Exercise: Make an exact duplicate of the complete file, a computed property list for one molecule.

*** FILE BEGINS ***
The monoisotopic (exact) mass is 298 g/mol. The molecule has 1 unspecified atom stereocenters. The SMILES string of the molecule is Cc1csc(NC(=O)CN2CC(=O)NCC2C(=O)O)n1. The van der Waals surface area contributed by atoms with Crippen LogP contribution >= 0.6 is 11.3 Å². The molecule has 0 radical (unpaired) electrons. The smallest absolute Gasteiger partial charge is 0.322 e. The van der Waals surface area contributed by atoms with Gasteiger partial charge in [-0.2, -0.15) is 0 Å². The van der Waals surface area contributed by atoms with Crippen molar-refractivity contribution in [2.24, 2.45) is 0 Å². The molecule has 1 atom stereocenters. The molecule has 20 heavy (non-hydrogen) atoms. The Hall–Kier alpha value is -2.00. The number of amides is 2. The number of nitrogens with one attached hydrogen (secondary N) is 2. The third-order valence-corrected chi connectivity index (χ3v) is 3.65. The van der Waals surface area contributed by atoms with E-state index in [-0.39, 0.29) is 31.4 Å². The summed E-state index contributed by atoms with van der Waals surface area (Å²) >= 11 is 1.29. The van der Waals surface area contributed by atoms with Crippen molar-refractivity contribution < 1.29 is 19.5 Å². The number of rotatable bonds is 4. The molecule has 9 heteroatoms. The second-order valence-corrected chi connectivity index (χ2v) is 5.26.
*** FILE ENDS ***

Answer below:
The monoisotopic (exact) mass is 298 g/mol. The molecule has 1 unspecified atom stereocenters. The SMILES string of the molecule is Cc1csc(NC(=O)CN2CC(=O)NCC2C(=O)O)n1. The van der Waals surface area contributed by atoms with Crippen LogP contribution >= 0.6 is 11.3 Å². The molecule has 0 radical (unpaired) electrons. The smallest absolute Gasteiger partial charge is 0.322 e. The van der Waals surface area contributed by atoms with Gasteiger partial charge in [-0.2, -0.15) is 0 Å². The van der Waals surface area contributed by atoms with Crippen molar-refractivity contribution in [2.24, 2.45) is 0 Å². The molecule has 1 atom stereocenters. The molecule has 20 heavy (non-hydrogen) atoms. The Hall–Kier alpha value is -2.00. The number of amides is 2. The number of nitrogens with one attached hydrogen (secondary N) is 2. The third-order valence-corrected chi connectivity index (χ3v) is 3.65. The van der Waals surface area contributed by atoms with E-state index in [-0.39, 0.29) is 31.4 Å². The summed E-state index contributed by atoms with van der Waals surface area (Å²) >= 11 is 1.29. The van der Waals surface area contributed by atoms with Crippen molar-refractivity contribution < 1.29 is 19.5 Å². The number of rotatable bonds is 4. The molecule has 9 heteroatoms. The second-order valence-corrected chi connectivity index (χ2v) is 5.26.